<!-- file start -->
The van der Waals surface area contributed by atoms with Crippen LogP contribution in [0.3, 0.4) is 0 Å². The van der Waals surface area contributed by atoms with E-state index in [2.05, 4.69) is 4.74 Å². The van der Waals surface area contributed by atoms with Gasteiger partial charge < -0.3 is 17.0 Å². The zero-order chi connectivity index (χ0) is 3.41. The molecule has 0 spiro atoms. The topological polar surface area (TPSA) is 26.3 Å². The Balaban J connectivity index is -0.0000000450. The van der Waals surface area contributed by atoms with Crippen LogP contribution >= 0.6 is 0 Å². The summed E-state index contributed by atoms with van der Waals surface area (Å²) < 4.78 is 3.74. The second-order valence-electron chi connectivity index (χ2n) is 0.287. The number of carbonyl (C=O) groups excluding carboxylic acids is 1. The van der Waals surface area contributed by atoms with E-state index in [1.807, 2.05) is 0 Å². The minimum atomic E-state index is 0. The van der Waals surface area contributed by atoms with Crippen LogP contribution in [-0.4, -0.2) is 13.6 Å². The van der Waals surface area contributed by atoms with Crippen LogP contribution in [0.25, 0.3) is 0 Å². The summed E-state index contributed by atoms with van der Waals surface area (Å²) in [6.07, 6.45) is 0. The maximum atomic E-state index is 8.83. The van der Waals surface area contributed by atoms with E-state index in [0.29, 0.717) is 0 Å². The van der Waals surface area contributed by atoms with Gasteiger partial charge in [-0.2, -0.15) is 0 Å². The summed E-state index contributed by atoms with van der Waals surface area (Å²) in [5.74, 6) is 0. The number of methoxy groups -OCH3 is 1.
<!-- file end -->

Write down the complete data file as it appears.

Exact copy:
The van der Waals surface area contributed by atoms with Crippen LogP contribution in [0.3, 0.4) is 0 Å². The van der Waals surface area contributed by atoms with E-state index in [2.05, 4.69) is 4.74 Å². The van der Waals surface area contributed by atoms with Gasteiger partial charge < -0.3 is 17.0 Å². The zero-order chi connectivity index (χ0) is 3.41. The molecule has 0 spiro atoms. The topological polar surface area (TPSA) is 26.3 Å². The Balaban J connectivity index is -0.0000000450. The van der Waals surface area contributed by atoms with Crippen LogP contribution >= 0.6 is 0 Å². The summed E-state index contributed by atoms with van der Waals surface area (Å²) < 4.78 is 3.74. The second-order valence-electron chi connectivity index (χ2n) is 0.287. The number of carbonyl (C=O) groups excluding carboxylic acids is 1. The van der Waals surface area contributed by atoms with E-state index in [1.807, 2.05) is 0 Å². The minimum atomic E-state index is 0. The van der Waals surface area contributed by atoms with Crippen LogP contribution in [-0.4, -0.2) is 13.6 Å². The van der Waals surface area contributed by atoms with Crippen LogP contribution in [0.25, 0.3) is 0 Å². The summed E-state index contributed by atoms with van der Waals surface area (Å²) in [6.07, 6.45) is 0. The maximum atomic E-state index is 8.83. The van der Waals surface area contributed by atoms with E-state index in [0.29, 0.717) is 0 Å². The van der Waals surface area contributed by atoms with Gasteiger partial charge in [-0.2, -0.15) is 0 Å². The summed E-state index contributed by atoms with van der Waals surface area (Å²) in [5.74, 6) is 0. The number of methoxy groups -OCH3 is 1.